Moving to the North, Russia has been notoriously harsh both towards ICOs as well as cryptocurrencies in general, but only in a bid to regulate and centralize both. The country wants to be the sole proprietor of the market and the only miner of crypto coins. Again, the security reasons are in place and the ICOs must adhere to central bank rulings, especially if it was indicated that ICOs are not raising funds legitimately.
Moving to the other direction, Australia seeks to strengthen cryptocurrency regulation as well as laws subject to the regulation of fundraising and issuing of ICO tokens. Their regulators are very clear that Australians encourage innovation but the law is indeed very strict when it comes to protecting citizens against scams and fraud on ICOs and fundraising. There are plans to strengthen the existing laws.
Countries that Allow ICO
Speaking of ICO welcoming countries, all ICOs are allowed in Gibraltar and Malta. The country regulates the distribution of crypto tokens but makes startups’ life easier by enabling sponsorship of ICOs by local entities to ensure compliance. Malta has plans to have the most crypto-friendly legislation.
In Switzerland money laundering and securities regulation on fundraising and ICOs. Projects which would fall under the Banking Act are exempt. ICOs are allowed in the most cantons especially in Zug where ICOs sprung up everywhere, in every industry nice.
Abu Dhabi regulation on ICOs by the demand of certification of investment seekers from qualified private citizens or businesses. The emirate recognizes the value of cryptocurrencies as it believes it would soon become a valid value exchange method similar to cash.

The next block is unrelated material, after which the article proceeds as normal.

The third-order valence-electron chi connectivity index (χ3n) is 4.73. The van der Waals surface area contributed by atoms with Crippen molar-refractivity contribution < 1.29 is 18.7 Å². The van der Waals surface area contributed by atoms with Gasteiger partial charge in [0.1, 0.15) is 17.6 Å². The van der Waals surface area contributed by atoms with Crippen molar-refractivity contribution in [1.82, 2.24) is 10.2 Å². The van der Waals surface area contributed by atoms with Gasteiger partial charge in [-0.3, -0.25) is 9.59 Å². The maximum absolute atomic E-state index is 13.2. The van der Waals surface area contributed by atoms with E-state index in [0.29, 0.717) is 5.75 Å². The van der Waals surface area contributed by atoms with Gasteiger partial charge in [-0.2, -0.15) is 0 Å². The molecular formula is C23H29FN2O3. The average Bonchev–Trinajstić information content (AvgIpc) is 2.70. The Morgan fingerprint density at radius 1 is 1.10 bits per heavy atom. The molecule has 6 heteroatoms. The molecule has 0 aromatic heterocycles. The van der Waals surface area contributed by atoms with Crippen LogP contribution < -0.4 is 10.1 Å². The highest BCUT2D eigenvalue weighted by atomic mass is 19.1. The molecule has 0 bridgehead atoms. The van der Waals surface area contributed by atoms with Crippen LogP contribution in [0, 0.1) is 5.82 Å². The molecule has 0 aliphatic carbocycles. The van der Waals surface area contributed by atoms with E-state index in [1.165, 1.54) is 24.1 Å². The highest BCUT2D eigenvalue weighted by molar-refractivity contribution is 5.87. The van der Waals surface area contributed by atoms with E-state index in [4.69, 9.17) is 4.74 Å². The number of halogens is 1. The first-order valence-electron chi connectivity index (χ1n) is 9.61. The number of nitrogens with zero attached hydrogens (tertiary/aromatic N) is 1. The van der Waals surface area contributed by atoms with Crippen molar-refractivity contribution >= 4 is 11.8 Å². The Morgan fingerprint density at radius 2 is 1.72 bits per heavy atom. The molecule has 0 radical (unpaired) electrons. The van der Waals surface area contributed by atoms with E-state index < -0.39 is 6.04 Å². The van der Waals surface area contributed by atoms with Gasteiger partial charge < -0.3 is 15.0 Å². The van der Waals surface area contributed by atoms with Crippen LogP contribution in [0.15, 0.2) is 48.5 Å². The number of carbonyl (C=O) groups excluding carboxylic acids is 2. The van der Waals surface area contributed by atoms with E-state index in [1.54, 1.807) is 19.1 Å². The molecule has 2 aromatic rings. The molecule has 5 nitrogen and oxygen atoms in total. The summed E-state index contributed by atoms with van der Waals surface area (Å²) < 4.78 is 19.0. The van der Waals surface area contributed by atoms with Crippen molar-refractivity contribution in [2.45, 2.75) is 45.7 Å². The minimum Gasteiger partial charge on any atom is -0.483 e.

In the US, every state sets its own rules when it comes to ICOs, while in Canada the view of cryptocurrencies including altcoins as a security led to very lax legislation which opens a lot of opportunities, while the regulator also issued a warning to adhere to AML/KYC policies.
Germany, similar to the rest of the EU, expects ICOs to remain within existing laws. A lot of emphases is put on personal data protection and following of AML KYC requirements.
Across La Manche, the UK has a similar approach, as it allows for the operation of ICOs but within strict government-imposed borders set by the Financial Conduct Authority. ICOs are subject to regulation, including rules designed to protect investors. It also plans to introduce new laws after Brexit to increase the number of ICOs.
Japan is probably the biggest ICO supporter worldwide while taking significant steps to control and regulate the fundraising activities. ICOs may fall within the scope of the Payment Services Act. The country which was one of the first to announce Bitcoin a currency takes a surprisingly cautious approach to issuing any warnings to ICO projects as long as they adhered to the legislation.
Similar approach prevails in Taiwan and Malaysia where the government encourages investors to perform the due diligence and weigh the risks before making investment decisions. Hong Kong authorities released a statement that also encourages the investors engaged in ICO activities are required to be licensed. It stated that it expects ICO structures to be subject to Hong Kong regulations that related to securities laws. The effect is expected to appear shortly.